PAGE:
• I know. The gov't has had IW groups for a long time now. Their job...wait around until a defensive mauever is necessary, or until they are given the order to attack. Most of these attacks,
    no matter where they come from or how systematic they seem, the gov't wouldn't come forward with this story if they hadn't already had the situation under control.
  • The 250 billion $ / year defense budget could fund 2,500,000 freeware programmers at 100,000 $ / year. Enough to write a new kernel, GUI and all applications one thousand times over every year. Good thing we have our priorities straight.
  • Hey Simon, wake up. We are living in what is known as a War-Time economy. Meaning that nearly the largest driving force behind our economy is military industry. We need to keep this machine fueled because the corporations that produce arms make A LOT of money. We spend too much time worrying about future war and ignoring future peace. Defending our lifestyle is hogwash.
  • Hey, don't forget that it was the US Military
    to invented your precious Internet, okay?
    Taxpayer military funding is what payed for

    And, most great technological creations came
    out of war. What better way to speed up
    innovation? It's the end of the cold war that
    has brought about a general lack of funding for
    general research anymore...

    Besides, a lot of us computer people work for
    Defense contractors. Cut the Military funding,
    and our jobs are gone... There is another side
    to this issue. It's not just wasting money. A
    lot of Americans still believe a strong military
    is important. Just because you don't think so
    doesn't mean your point of view is necessarily

    Thanks for reading.
  • Man these people have the balls and no life.. Most of their connections are lease lines, so that just one hell of journy just to get into the switching system..
  • It's always been this way. Ever since WWII the United States has needed to continue the great war machine and to keep funding coming in. Without any actual war taking place, they needed to come up with bullshit like so to keep the funds rolling in. You also have to think about who this article is targeted at. Many a person will cringe at the word "hacker", yet they don't really understand what it implies. All this publicity surrounding attacks on pentagon computers is just obvious fund raising, too bad we can't send in Ken Starr.
  • While this is probably true, that someone could take out our computers during time of war or some other critical time, but I see this as a terrific example of how we have become too reliant upon our machines. People used to win wars by using their skill and cunning to attempt to outsmart the enemy, now it just a matter of locking on your missles from thousands of miles away and pushing the little red button while getting head from an intern.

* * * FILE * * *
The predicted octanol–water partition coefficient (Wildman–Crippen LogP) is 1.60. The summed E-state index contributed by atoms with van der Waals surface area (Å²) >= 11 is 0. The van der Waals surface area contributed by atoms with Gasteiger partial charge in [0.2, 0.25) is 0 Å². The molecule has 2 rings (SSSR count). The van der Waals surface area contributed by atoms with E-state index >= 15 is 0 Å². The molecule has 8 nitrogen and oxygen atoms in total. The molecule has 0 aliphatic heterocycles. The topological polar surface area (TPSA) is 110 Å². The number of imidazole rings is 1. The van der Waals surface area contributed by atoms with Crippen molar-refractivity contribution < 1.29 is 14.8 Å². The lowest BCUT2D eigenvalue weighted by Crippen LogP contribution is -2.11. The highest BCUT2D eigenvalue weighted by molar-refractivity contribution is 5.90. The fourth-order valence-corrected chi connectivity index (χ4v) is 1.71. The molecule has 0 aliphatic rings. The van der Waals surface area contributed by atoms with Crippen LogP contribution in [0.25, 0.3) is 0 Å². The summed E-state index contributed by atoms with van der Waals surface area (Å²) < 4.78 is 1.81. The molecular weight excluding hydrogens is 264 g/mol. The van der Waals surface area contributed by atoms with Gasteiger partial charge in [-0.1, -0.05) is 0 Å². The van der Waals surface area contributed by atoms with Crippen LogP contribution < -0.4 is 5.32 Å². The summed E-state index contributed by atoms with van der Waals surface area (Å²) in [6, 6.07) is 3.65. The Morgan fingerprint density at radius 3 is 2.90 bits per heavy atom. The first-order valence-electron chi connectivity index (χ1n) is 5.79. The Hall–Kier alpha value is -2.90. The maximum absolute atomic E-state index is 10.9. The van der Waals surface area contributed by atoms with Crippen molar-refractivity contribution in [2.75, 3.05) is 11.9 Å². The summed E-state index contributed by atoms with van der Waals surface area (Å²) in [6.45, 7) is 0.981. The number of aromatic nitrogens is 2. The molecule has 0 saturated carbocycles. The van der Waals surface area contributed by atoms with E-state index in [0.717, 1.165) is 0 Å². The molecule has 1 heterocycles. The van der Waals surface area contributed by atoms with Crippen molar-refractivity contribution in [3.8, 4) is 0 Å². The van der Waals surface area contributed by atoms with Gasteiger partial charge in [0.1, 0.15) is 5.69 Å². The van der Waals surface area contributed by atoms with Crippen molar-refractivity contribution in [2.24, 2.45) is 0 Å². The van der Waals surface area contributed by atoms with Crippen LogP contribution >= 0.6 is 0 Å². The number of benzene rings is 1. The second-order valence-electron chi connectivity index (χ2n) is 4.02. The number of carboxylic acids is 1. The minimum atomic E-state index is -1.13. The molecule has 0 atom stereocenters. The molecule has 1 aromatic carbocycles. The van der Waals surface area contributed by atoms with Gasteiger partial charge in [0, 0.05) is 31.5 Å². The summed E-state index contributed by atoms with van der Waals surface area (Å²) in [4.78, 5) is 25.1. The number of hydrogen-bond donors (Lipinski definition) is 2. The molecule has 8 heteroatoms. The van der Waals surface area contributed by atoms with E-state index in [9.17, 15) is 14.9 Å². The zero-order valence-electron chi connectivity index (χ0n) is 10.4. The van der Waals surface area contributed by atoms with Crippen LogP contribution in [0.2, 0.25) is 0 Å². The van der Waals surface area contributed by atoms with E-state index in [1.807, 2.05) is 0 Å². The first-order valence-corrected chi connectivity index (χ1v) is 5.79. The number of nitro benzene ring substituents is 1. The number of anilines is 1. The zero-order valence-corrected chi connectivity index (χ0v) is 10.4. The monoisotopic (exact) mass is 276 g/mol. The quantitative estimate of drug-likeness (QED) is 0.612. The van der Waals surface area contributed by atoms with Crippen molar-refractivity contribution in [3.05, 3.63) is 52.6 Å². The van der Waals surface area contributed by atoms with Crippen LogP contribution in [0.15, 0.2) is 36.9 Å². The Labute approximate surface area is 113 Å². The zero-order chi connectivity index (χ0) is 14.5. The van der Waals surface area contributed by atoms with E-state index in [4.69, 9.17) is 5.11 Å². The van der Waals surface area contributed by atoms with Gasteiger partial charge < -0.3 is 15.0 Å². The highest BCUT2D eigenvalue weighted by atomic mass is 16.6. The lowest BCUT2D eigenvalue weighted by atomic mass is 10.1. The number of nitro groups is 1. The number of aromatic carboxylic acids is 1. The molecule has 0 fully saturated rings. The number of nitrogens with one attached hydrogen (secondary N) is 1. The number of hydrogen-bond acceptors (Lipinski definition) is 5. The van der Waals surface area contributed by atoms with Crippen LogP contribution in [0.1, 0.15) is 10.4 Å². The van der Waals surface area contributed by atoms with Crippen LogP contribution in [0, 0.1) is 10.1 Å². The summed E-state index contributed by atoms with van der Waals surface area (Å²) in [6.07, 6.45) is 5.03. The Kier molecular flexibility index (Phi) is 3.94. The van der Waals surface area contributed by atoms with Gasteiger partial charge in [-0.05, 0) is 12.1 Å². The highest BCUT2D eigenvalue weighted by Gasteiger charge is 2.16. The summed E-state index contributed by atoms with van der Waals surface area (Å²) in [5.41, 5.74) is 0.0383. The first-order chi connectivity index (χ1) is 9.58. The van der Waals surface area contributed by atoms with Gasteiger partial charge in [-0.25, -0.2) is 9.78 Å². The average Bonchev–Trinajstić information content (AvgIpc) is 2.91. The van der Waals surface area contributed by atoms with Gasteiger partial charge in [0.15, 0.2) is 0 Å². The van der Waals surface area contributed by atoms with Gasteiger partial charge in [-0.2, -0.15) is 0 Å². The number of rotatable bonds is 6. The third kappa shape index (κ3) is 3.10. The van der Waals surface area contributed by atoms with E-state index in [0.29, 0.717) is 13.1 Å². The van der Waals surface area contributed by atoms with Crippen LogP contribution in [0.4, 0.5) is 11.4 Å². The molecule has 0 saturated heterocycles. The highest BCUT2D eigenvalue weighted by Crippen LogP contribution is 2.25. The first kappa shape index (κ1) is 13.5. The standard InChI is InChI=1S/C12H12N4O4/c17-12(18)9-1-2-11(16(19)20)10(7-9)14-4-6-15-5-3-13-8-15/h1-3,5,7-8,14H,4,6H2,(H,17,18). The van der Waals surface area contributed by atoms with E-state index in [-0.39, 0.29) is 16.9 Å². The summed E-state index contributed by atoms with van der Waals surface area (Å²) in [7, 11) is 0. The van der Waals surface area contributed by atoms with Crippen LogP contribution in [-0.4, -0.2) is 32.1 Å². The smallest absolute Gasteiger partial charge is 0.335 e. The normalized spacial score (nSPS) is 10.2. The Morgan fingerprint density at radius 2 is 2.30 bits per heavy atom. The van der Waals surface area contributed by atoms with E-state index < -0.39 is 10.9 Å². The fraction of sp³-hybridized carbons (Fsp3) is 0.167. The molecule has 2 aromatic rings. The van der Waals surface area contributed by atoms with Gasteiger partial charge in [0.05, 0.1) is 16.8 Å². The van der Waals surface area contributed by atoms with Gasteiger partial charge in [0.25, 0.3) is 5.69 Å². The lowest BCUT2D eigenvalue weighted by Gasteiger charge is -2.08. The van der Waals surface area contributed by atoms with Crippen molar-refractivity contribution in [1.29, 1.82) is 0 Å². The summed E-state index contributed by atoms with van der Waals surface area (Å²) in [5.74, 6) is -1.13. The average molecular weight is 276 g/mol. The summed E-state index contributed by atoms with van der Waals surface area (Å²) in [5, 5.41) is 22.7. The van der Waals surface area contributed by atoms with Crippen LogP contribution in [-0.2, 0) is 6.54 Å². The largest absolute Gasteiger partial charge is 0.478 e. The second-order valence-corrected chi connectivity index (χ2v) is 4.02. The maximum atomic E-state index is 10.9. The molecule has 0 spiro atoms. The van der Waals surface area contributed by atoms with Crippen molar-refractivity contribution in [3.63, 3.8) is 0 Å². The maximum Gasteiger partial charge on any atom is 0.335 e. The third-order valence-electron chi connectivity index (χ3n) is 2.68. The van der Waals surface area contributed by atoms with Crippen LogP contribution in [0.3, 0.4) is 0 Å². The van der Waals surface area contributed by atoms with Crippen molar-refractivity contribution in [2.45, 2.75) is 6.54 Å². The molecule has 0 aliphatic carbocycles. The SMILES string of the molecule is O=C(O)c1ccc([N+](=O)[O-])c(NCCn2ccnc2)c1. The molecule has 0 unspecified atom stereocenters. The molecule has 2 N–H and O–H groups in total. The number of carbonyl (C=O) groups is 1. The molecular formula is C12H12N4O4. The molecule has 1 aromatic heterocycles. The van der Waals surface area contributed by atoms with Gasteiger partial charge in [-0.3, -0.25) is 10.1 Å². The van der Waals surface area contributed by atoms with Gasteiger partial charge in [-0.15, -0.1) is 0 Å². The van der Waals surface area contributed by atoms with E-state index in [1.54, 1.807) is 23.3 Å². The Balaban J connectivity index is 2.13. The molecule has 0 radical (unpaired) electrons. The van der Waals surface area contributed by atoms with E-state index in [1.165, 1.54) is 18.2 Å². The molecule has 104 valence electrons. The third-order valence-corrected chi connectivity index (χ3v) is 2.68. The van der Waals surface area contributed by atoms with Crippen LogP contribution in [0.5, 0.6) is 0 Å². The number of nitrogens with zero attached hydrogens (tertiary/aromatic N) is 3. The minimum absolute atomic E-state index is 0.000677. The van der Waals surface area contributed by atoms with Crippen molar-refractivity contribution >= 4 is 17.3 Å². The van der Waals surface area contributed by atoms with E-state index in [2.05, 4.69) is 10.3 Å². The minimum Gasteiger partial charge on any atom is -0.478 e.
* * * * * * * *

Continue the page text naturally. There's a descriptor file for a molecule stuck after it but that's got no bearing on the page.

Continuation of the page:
There was a good article in Wired about a year ago that outlined what could happen in the future if a so called "Cyberwar" were to happen, and perhaps this bullshitting by the government is just one of the first steps in an already thought out war, with no casualities, no battles, just 1's and 0's flying at each other over copper and fiber.
  • Yeah, but I wonder if articles like this are red herrings to give hackers [and foreign powers?] the impression that the gov't is "really worried" about this, when there perhaps they feel that they really have no reason to worry. I mean, it would lend authenticity to the perceived "threat".

    Then again, now that I've brought this up, maybe the cat is out of the bag and I'm going to mysteriously disappear in the middle of ...
    Mark Conty
  • Reuters retracted that news item. There's another story here in /. about it...
    Mark Conty
  • Just to clarify something, just as the US was the first country to utilize the atomic bomb for warfare the US is also one of the first to utilize hacking computer and phone systems for warfare. Iraq was the hackee in 1991. This has been published in the news so should be researchable.

    Also, I worked for the DOD in '86-87 as a student and I am well aware that they seperate their networks. Computers are VERY CLEARLY labled as secure or insecure and are on seperate networks. If they have continued that policy and I can think of no reason for them not to then I would be VERY suspicious of anyone claiming there were gateways between the non-secure and secure networks. The DOD does not mind double duty when re-entering data. There are many ways to get info into a computer without using a network. Also work is divided up between that which needs a secure system and that which does not. The Walker spy ring did wonders for fixing holes in American security by revealing we had TOO MANY secrets and thus too many people needed secret clearence to do mundane jobs.

  • I've always heard "cracker" used as someone who reverse-engineers software. Or, someone who decrypts. And "hacker" as someone who breaks into machines without authorization.
  • >Cut the Military funding,
    >and our jobs are gone

    Ending WWII also put an end to SS Officer's jobs.
    Your job as a weapons builder can't be used as an argument for maintaining military funding.

"Say yur prayers, yuh flea-pickin' varmint!" -- Yosemite Sam